Lack of funds and staff prevent Marine Protected Areas from fulfilling full potential

by    DiveSSI    4th April 2017
2017_03_28_MPAs_LuizRocha-approaching Pohnpei
Pohnpei’s Palikir Pass attracts world class surfers. (c) Luiz Rocha
2017_03_28_MPAs_Rebecca Weeks - Ant Atoll
Micronesia’s success is due to the way it engages local fishers in protecting the area. (c) Rebecca Weeks
2017_03_28_MPAs_Tane Sinclair-Taylor_Cephalopholis argus_Bildgröße ändern
Fish similar to this peacock grouper, which have relatively small home ranges, will be well protected within the new Palikir Pass MPA. (c) Tane Sinclair-Taylor
2017_03_28_MPAs_Tane Sinclair-Taylor_Plectropomus areolatus-2_Bildgröße ändern
The Palikir Pass marine protected area includes an important spawning aggregation for squaretail coralgrouper. (c) Tane Sinclair-Taylor

Shortfalls in manpower and funding prevented many MPAs from fulfilling their objectives

Although Marine Protected Areas appear to be the ideal way forward in
our bid to safeguard our marine resources, a new study has highlighted
the fact that many of them are underfunded and understaffed.  

Marine protected areas (MPAs) have proven to be a good way to protect
marine biodiversity. More and more of them are being established. In
just the last two years, over 2.6 million km2 have been added to the
area of global oceans covered by MPAs, bringing the total to over 14.9
million km2.

However, a new study has revealed that most of MPAs have yet to reach
their full potential because of a lack of adequate staff and funds.

The
findings of the study are published in the Nature journal last week.

In the four-year study, site management and fish population data of 589
MPAs was compiled and analysed by Dr David Gill and his team.

Dr Gill
had conducted the research during a postdoctoral fellowship supported
by the National Socio-Environmental Synthesis Center (SESYNC) and the
Luc Hoffmann Institute.

The team discovered that shortfalls in manpower and funding prevented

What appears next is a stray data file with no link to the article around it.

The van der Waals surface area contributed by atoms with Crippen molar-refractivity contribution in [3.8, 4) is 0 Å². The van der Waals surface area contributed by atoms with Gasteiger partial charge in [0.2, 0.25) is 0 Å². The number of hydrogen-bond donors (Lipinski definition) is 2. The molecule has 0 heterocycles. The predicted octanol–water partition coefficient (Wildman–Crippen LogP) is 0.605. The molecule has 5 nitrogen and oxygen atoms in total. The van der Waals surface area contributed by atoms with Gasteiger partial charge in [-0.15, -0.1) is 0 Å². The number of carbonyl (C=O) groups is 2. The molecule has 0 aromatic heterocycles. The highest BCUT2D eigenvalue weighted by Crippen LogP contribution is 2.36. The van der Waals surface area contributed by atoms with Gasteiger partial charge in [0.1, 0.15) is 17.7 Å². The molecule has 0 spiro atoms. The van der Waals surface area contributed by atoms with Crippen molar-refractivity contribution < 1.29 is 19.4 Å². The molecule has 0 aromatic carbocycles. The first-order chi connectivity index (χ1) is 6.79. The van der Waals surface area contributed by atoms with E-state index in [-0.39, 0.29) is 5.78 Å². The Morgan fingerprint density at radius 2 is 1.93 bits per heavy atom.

many MPAs from fulfilling their objectives.

We set out to understand
how well marine protected areas are performing and why some perform
better than others. What we found was that while most marine protected
areas increased fish populations, including MPAs that allow some
fishing activity, these increases were far greater in MPAs with
adequate staff and budget,
” said Dr Gill.

Specifically, while fish populations increased in 71% of the MPAs
studied, the level of recovery of fish was strongly linked to the
management of the sites. At MPAs with sufficient staffing, increases in
fish populations were almost three times greater than those
insufficient personnel. In addition, only 35% of MPAs reported
acceptable funding levels and only 9% reported adequate staff to manage
the MPA.

"These results highlight the potential for an infusion of resources and
staff at established MPAs – and at MPAs in the pipeline – to enhance
MPA management and ensure that MPAs realise their full potential,
” said
Dr Helen Fox of the National Geographic Society, who led the research
initiative together with Dr Michael B Mascia of Conservation
International.

The good news is that this is a solvable problem. MPAs perform better
when they have enough staff and an adequate budget,
” she added.

To remedy the situation, the authors propose policy solutions like
increasing investments in MPA management, prioritising social science
research on MPAs, and strengthening methods for monitoring and
evaluation of MPAs.

According to Gabby Ahmadia, WWF’s lead marine scientist,

While the
momentum around the creation of new marine protected areas is exciting,
it’s essential that we don’t leave existing MPAs behind. This research
highlights the need to be thoughtful and critical about how we support
existing MPAs to optimise benefits for both people and nature.

An example project of MPA which works out well.

Written by
DiveSSI
Date
4th April 2017
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